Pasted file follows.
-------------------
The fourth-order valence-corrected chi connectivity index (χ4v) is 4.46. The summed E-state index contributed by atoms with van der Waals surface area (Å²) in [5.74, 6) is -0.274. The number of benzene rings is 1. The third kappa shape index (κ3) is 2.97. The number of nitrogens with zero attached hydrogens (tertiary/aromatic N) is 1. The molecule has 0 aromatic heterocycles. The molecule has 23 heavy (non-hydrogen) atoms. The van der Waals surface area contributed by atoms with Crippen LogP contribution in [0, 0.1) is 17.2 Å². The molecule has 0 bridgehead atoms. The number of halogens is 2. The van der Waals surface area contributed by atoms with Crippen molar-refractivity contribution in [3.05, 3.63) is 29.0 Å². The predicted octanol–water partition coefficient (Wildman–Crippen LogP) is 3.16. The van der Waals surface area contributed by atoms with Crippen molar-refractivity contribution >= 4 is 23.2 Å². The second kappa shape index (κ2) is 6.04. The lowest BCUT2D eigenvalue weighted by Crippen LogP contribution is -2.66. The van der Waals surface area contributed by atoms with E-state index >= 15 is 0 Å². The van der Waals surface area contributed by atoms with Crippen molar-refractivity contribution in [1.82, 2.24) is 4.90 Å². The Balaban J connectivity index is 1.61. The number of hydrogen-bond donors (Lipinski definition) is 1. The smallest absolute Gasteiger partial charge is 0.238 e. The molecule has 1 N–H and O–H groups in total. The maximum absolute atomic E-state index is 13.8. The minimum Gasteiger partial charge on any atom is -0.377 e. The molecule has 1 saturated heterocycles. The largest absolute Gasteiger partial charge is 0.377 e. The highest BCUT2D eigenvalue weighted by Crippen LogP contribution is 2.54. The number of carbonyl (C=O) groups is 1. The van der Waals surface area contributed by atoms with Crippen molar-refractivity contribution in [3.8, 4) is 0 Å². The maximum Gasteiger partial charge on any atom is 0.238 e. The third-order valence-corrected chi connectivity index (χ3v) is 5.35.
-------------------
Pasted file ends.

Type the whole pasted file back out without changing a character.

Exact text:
The fourth-order valence-corrected chi connectivity index (χ4v) is 4.46. The summed E-state index contributed by atoms with van der Waals surface area (Å²) in [5.74, 6) is -0.274. The number of benzene rings is 1. The third kappa shape index (κ3) is 2.97. The number of nitrogens with zero attached hydrogens (tertiary/aromatic N) is 1. The molecule has 0 aromatic heterocycles. The molecule has 23 heavy (non-hydrogen) atoms. The van der Waals surface area contributed by atoms with Crippen LogP contribution in [0, 0.1) is 17.2 Å². The molecule has 0 bridgehead atoms. The number of halogens is 2. The van der Waals surface area contributed by atoms with Crippen molar-refractivity contribution in [3.05, 3.63) is 29.0 Å². The predicted octanol–water partition coefficient (Wildman–Crippen LogP) is 3.16. The van der Waals surface area contributed by atoms with Crippen molar-refractivity contribution >= 4 is 23.2 Å². The second kappa shape index (κ2) is 6.04. The lowest BCUT2D eigenvalue weighted by Crippen LogP contribution is -2.66. The van der Waals surface area contributed by atoms with E-state index >= 15 is 0 Å². The van der Waals surface area contributed by atoms with Crippen molar-refractivity contribution in [1.82, 2.24) is 4.90 Å². The Balaban J connectivity index is 1.61. The number of hydrogen-bond donors (Lipinski definition) is 1. The smallest absolute Gasteiger partial charge is 0.238 e. The molecule has 1 N–H and O–H groups in total. The maximum absolute atomic E-state index is 13.8. The minimum Gasteiger partial charge on any atom is -0.377 e. The molecule has 1 saturated heterocycles. The largest absolute Gasteiger partial charge is 0.377 e. The highest BCUT2D eigenvalue weighted by Crippen LogP contribution is 2.54. The number of carbonyl (C=O) groups is 1. The van der Waals surface area contributed by atoms with Crippen molar-refractivity contribution in [3.8, 4) is 0 Å². The maximum Gasteiger partial charge on any atom is 0.238 e. The third-order valence-corrected chi connectivity index (χ3v) is 5.35.